I remember being told in my youth that God saw everything we did, and that when we did wrong His spirit would go away. I know variations on this are common teachings, and it did cause me a little distress at times, knowing that God saw the things I had done wrong and would judge me for it. But God was pretty impersonal for me, despite intellectually believing in Him as my father, so the impact never lasted long. It didn't make me choose right, although it did likely foster feelings of shame. The shame of being watched really hit home when I thought about the spirits of my Mormon ancestors and children to be floating around and caring about my welfare. It was always presented that way -- they were cheering me on to make good choices -- but it was a whole lot more emotional to imagine them watching me as I obsessed over a lingerie catalog, and I couldn't help but make the connection.
I was very sad when I heard of the terrorist attack against the French satirical magazine Charlie Hebdo on January 7. I have been in the Middle East many times, and I only had good experiences with Muslims, but it seems that the Western and Islamic civilizations are on a violent collision course, and nothing good can come from that.
I love windy days. They remind me to have faith in the beauty of things I can’t see. Though the wind is intangible I can feel it all around me, and though I can’t see it I can see continual evidence of its presence. I believe the same is true of God.
One day we’ll know how our universe came into existence, and how such complexity was accomplished with such basic materials over so vast a space-time. We may even be able to recreate such complexity. We have made tiny accomplishments towards that end, making small simulated environments that are very well defined and static (as in CGI movies), and making other amazingly vast dynamic worlds with extremely simple rendering (such as Minecraft). At some point on this car ride to Creator status, we’ll start asking, “Are we there yet?” Well, we can start asking now. And the answer may be that we are almost there. Case in point: No Man’s Sky.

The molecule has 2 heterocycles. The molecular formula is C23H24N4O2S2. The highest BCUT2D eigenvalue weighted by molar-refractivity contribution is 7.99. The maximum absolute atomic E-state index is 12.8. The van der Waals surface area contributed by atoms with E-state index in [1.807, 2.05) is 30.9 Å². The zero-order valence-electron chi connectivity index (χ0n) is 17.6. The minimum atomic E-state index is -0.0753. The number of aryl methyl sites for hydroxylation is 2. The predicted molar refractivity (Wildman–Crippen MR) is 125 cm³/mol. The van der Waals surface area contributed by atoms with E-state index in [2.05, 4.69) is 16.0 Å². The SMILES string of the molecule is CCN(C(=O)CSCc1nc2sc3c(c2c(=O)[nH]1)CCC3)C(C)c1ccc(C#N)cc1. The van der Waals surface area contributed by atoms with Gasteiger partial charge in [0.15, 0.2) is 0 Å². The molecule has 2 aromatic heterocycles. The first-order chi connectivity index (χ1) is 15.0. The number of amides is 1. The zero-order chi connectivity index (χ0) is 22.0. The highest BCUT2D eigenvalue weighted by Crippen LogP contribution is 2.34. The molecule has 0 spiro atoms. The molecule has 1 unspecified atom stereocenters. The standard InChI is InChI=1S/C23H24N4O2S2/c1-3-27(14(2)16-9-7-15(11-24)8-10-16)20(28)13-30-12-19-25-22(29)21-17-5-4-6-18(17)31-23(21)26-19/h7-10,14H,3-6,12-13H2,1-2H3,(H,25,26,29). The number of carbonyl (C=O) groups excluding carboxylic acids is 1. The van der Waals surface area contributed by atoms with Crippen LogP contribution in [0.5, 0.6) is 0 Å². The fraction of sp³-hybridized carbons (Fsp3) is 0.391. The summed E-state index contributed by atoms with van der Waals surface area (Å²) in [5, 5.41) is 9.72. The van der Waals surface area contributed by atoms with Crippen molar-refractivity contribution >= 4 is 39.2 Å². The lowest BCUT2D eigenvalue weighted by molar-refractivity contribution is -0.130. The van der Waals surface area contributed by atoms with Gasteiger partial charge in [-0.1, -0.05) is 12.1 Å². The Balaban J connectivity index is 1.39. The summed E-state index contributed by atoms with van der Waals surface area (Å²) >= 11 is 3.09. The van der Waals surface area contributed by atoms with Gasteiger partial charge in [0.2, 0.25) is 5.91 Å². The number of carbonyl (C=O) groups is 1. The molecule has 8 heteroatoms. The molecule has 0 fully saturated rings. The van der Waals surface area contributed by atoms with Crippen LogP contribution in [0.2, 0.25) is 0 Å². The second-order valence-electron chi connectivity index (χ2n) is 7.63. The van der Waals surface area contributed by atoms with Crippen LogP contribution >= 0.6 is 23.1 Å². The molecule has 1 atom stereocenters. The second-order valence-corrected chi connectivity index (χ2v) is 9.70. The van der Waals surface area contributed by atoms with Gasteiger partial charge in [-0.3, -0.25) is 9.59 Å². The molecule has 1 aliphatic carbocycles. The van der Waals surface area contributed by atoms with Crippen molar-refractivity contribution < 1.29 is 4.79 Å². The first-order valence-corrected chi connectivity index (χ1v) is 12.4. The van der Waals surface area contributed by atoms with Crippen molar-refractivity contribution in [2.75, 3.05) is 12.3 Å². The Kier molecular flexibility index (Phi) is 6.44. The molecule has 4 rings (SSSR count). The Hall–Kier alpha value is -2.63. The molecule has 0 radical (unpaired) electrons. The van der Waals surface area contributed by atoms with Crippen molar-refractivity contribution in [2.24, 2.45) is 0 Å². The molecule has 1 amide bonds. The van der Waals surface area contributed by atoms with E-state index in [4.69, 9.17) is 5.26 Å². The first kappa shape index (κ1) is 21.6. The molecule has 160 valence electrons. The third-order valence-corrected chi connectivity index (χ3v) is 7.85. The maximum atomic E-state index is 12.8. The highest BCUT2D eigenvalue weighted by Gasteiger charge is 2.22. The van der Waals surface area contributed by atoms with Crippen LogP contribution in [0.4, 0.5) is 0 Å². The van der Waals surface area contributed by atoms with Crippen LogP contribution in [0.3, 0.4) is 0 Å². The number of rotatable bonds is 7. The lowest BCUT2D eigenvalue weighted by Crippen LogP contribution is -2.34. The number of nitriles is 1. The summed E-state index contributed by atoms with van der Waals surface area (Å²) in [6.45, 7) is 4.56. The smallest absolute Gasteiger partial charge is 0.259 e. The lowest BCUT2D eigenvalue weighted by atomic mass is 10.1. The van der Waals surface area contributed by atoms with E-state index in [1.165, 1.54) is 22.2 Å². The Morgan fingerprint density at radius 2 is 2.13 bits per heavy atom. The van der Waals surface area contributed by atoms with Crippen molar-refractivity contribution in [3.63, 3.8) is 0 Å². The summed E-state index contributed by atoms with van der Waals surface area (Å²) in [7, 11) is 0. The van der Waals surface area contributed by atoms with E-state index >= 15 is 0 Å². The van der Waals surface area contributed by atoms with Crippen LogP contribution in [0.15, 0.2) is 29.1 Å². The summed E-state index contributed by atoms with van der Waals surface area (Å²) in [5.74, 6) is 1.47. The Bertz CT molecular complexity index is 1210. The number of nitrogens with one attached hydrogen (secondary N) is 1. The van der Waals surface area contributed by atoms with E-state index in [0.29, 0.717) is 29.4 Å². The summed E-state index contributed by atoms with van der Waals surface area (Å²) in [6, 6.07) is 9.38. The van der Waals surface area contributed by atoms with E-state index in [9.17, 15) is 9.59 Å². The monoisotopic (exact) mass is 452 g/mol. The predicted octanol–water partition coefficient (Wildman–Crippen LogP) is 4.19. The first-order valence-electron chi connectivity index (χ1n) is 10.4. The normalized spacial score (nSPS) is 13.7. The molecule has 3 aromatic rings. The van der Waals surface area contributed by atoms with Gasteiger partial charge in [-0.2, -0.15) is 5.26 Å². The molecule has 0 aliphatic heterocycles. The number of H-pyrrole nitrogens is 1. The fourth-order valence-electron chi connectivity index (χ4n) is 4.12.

So much angst in debates either for or against religion comes from pitting a dogmatic pre-secular attitude towards religion against reductive secular-only world-views. Often both see no possible way forward. And if religion can only ever be pre-secular and if secularly-informed world views can only ever be secular-reductive then perhaps that might be the case. But between these two extremes there lies a faith which delights in the truths gained through honest secular endeavors but that still acknowledges the reality and power of God.